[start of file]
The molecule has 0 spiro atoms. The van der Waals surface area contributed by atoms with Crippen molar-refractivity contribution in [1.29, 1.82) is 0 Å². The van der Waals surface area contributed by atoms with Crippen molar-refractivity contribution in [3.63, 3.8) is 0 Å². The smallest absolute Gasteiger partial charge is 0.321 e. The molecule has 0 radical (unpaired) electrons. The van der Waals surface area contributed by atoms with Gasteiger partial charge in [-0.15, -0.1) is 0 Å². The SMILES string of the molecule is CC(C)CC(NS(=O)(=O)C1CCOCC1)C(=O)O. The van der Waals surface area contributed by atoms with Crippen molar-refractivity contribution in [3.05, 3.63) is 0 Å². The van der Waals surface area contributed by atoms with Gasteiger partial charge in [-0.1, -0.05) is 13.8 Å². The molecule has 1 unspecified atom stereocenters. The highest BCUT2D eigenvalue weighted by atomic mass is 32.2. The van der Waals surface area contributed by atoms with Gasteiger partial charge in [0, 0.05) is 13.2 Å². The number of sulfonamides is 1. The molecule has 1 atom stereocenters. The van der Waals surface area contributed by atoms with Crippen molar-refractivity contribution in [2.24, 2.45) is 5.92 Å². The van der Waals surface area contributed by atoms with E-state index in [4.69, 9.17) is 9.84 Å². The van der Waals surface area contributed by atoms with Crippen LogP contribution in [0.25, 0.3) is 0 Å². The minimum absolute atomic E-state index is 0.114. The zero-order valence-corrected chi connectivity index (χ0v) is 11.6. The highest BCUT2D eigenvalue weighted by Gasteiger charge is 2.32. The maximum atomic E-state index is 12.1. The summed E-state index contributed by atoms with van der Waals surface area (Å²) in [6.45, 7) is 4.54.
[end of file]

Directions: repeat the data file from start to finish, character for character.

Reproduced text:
The molecule has 0 spiro atoms. The van der Waals surface area contributed by atoms with Crippen molar-refractivity contribution in [1.29, 1.82) is 0 Å². The van der Waals surface area contributed by atoms with Crippen molar-refractivity contribution in [3.63, 3.8) is 0 Å². The smallest absolute Gasteiger partial charge is 0.321 e. The molecule has 0 radical (unpaired) electrons. The van der Waals surface area contributed by atoms with Gasteiger partial charge in [-0.15, -0.1) is 0 Å². The SMILES string of the molecule is CC(C)CC(NS(=O)(=O)C1CCOCC1)C(=O)O. The van der Waals surface area contributed by atoms with Crippen molar-refractivity contribution in [3.05, 3.63) is 0 Å². The van der Waals surface area contributed by atoms with Gasteiger partial charge in [-0.1, -0.05) is 13.8 Å². The molecule has 1 unspecified atom stereocenters. The highest BCUT2D eigenvalue weighted by atomic mass is 32.2. The van der Waals surface area contributed by atoms with Gasteiger partial charge in [0, 0.05) is 13.2 Å². The number of sulfonamides is 1. The molecule has 1 atom stereocenters. The van der Waals surface area contributed by atoms with Crippen molar-refractivity contribution in [2.24, 2.45) is 5.92 Å². The van der Waals surface area contributed by atoms with E-state index in [4.69, 9.17) is 9.84 Å². The van der Waals surface area contributed by atoms with Crippen LogP contribution in [0.25, 0.3) is 0 Å². The minimum absolute atomic E-state index is 0.114. The zero-order valence-corrected chi connectivity index (χ0v) is 11.6. The highest BCUT2D eigenvalue weighted by Gasteiger charge is 2.32. The maximum atomic E-state index is 12.1. The summed E-state index contributed by atoms with van der Waals surface area (Å²) in [6.45, 7) is 4.54.